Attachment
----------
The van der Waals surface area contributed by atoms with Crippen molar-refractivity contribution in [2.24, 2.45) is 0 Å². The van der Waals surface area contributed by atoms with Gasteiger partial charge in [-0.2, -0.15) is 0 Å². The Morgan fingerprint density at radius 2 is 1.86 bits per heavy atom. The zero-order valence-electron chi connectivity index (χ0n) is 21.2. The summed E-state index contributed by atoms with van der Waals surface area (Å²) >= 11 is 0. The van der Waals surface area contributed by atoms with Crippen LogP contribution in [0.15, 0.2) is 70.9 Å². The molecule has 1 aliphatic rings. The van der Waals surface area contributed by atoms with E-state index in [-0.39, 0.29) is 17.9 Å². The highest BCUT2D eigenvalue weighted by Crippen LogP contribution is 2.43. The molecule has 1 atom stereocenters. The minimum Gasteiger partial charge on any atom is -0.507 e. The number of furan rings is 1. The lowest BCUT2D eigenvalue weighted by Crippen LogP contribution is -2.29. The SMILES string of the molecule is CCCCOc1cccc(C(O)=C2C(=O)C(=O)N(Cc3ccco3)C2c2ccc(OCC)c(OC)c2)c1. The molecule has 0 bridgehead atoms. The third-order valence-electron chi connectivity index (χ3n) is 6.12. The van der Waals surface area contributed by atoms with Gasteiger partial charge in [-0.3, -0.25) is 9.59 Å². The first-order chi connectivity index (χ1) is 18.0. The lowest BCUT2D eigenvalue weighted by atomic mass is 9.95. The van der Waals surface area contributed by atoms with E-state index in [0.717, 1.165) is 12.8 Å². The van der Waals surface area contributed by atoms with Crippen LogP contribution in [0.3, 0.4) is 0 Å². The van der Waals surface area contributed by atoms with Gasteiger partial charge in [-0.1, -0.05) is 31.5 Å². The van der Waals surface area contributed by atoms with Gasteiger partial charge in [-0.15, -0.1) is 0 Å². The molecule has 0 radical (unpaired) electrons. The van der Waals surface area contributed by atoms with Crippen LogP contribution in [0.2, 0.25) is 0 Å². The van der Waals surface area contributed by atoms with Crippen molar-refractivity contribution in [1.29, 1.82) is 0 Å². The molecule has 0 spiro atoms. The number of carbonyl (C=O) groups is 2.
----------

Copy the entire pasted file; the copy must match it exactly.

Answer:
The van der Waals surface area contributed by atoms with Crippen molar-refractivity contribution in [2.24, 2.45) is 0 Å². The van der Waals surface area contributed by atoms with Gasteiger partial charge in [-0.2, -0.15) is 0 Å². The Morgan fingerprint density at radius 2 is 1.86 bits per heavy atom. The zero-order valence-electron chi connectivity index (χ0n) is 21.2. The summed E-state index contributed by atoms with van der Waals surface area (Å²) >= 11 is 0. The van der Waals surface area contributed by atoms with Crippen LogP contribution in [0.15, 0.2) is 70.9 Å². The molecule has 1 aliphatic rings. The van der Waals surface area contributed by atoms with E-state index in [-0.39, 0.29) is 17.9 Å². The highest BCUT2D eigenvalue weighted by Crippen LogP contribution is 2.43. The molecule has 1 atom stereocenters. The minimum Gasteiger partial charge on any atom is -0.507 e. The number of furan rings is 1. The lowest BCUT2D eigenvalue weighted by Crippen LogP contribution is -2.29. The SMILES string of the molecule is CCCCOc1cccc(C(O)=C2C(=O)C(=O)N(Cc3ccco3)C2c2ccc(OCC)c(OC)c2)c1. The molecule has 0 bridgehead atoms. The third-order valence-electron chi connectivity index (χ3n) is 6.12. The van der Waals surface area contributed by atoms with Gasteiger partial charge in [-0.3, -0.25) is 9.59 Å². The first-order chi connectivity index (χ1) is 18.0. The lowest BCUT2D eigenvalue weighted by atomic mass is 9.95. The van der Waals surface area contributed by atoms with E-state index in [0.717, 1.165) is 12.8 Å². The van der Waals surface area contributed by atoms with Crippen LogP contribution in [0.3, 0.4) is 0 Å². The van der Waals surface area contributed by atoms with Gasteiger partial charge in [-0.1, -0.05) is 31.5 Å². The van der Waals surface area contributed by atoms with Gasteiger partial charge in [-0.15, -0.1) is 0 Å². The molecule has 0 radical (unpaired) electrons. The van der Waals surface area contributed by atoms with Crippen LogP contribution in [0.2, 0.25) is 0 Å². The van der Waals surface area contributed by atoms with Crippen molar-refractivity contribution in [1.29, 1.82) is 0 Å². The molecule has 0 spiro atoms. The number of carbonyl (C=O) groups is 2.